Is NASA looking to create permanent settlements on Venus?

Chuck Bednar for redOrbit.com – @BednarChuck

While the overwhelming majority of NASA’s recent R&D efforts are focused on getting humans to Mars, they aren’t ignoring other planets, as evidenced by an ongoing project that would send a piloted, helium-filled airship to explore the atmosphere of Venus.

According to a Space.com report published Monday, the project is known as HAVOC (the High Altitude  Venus Operational Concept) and could entail not just investigating Earth’s sister planet, but also establishing human colonies in the clouds that fill its acid-laced skies.

Chris Jones of the Langley Research Center in Virginia told the website that doing so would be “a very big technological challenge,” but noted that it “could be possible down the road.” Does this mean that Venus is another potential target for human exploration – an alternative to Mars? Yes, Jones and his Langley colleague Dale Arney said.

Wreaking HAVOC on Venus

The key to such a mission’s success, the NASA scientists explain, would be to avoid the harsh surface conditions of a planet that reaches temperatures in excess of 850 degrees Fahrenheit and ground-level atmospheric pressure 90 times higher than that found here on Earth.

Instead, HAVOC would remain roughly 30 miles above the surface in what Space.com calls “much more manageable conditions” – atmospheric pressure closer to that of our home planet and average temperatures of a sweltering, but not unbearable, 167 degrees Fahrenheit.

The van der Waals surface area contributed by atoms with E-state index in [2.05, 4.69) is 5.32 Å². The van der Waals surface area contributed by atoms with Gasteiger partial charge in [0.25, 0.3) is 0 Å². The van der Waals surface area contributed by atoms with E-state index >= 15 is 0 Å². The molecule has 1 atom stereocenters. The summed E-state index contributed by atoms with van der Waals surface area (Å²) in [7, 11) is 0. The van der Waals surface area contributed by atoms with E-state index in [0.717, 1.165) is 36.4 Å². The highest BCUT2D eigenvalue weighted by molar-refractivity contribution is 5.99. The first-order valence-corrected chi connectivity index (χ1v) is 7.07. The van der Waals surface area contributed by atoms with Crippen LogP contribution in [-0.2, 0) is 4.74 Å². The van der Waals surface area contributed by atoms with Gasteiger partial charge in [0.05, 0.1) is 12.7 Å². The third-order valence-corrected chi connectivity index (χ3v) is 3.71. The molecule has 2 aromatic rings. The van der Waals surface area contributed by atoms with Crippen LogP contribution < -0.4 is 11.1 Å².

Venus also has another advantage, as it is the closest planet to Earth, reducing the duration of a potential mission there. Armey explained that Venus “is no worse than the second planet” that humans would travel to after leaving Earth, and that an analysis of its orbital mechanics and its potential habitability is “sort of what kick-started” the whole HAVOC project.

Building cloud cities on Venus in five easy steps

At this point, HAVOC is only a study, and Space.com emphasizes that there are “no concrete plans” to take the mission beyond the concept stage. In its current form, it would entail a five-step plan that would prove that the mission is technologically feasible before sending astronauts to Venus and establishing cloud cities within its atmosphere.

In the first phase, an unmanned, 102-foot-long airship would be sent to explore the atmosphere of the planet, and in the second, a pair of astronauts would spend 30 days orbiting Venus. In the third and fourth phases, two crewmembers would travel through the planet’s skies in an airship for periods of 30 days and one-year, and in phase five, the colony would be established.

The project would use solar-powered airships flying at an altitude of 30 miles, where they would generate power by receiving 40-percent more of the sun’s energy than on Earth, according to Space.com said. The vehicles would be propeller-driven and outfitted with instruments to study the atmosphere, and the manned ones would have living quarters and a multistage rocket capable of launching the NASA astronauts back to Earth at the mission’s end.

Once the crew reached orbit, they would rendezvous with a spacecraft and travel back to Earth. However, for such a mission to work, the team would have to overcome a number of challenges, including creating solar panels that could function in such a harsh environment and a powerful enough rocket to escape Venus’ gravity and return the astronauts to Earth.

“There’s a lot that you’re going to have to develop, regardless of what destination you go to,” including reliable life-support systems for the airships and deep-space vehicles, Arney told the website. He and Jones have not tallied up the estimated cost of HAVOC, he added. At this time, their focus is solely on the performance and technological aspects of the mission.

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